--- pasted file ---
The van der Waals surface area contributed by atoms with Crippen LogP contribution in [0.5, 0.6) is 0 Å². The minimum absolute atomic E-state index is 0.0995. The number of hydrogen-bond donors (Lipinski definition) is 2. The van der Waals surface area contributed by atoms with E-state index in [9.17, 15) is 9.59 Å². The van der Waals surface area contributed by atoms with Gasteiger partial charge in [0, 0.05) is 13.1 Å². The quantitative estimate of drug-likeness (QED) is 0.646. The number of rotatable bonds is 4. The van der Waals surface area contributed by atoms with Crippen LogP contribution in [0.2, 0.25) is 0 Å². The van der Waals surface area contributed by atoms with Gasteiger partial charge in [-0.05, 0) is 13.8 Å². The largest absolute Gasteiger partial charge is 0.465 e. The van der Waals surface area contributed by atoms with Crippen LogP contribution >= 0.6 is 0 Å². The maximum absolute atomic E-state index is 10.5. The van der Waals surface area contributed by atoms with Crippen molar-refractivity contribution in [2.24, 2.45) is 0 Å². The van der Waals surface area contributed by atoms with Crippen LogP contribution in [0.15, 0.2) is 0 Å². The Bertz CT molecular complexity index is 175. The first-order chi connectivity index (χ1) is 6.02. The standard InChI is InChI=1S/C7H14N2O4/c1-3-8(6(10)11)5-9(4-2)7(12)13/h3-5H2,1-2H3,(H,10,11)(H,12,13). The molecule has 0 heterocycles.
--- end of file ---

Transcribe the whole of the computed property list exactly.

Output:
The van der Waals surface area contributed by atoms with Crippen LogP contribution in [0.5, 0.6) is 0 Å². The minimum absolute atomic E-state index is 0.0995. The number of hydrogen-bond donors (Lipinski definition) is 2. The van der Waals surface area contributed by atoms with E-state index in [9.17, 15) is 9.59 Å². The van der Waals surface area contributed by atoms with Gasteiger partial charge in [0, 0.05) is 13.1 Å². The quantitative estimate of drug-likeness (QED) is 0.646. The number of rotatable bonds is 4. The van der Waals surface area contributed by atoms with Crippen LogP contribution in [0.2, 0.25) is 0 Å². The van der Waals surface area contributed by atoms with Gasteiger partial charge in [-0.05, 0) is 13.8 Å². The largest absolute Gasteiger partial charge is 0.465 e. The van der Waals surface area contributed by atoms with Crippen LogP contribution >= 0.6 is 0 Å². The maximum absolute atomic E-state index is 10.5. The van der Waals surface area contributed by atoms with Crippen molar-refractivity contribution in [2.24, 2.45) is 0 Å². The van der Waals surface area contributed by atoms with Crippen LogP contribution in [0.15, 0.2) is 0 Å². The Bertz CT molecular complexity index is 175. The first-order chi connectivity index (χ1) is 6.02. The standard InChI is InChI=1S/C7H14N2O4/c1-3-8(6(10)11)5-9(4-2)7(12)13/h3-5H2,1-2H3,(H,10,11)(H,12,13). The molecule has 0 heterocycles.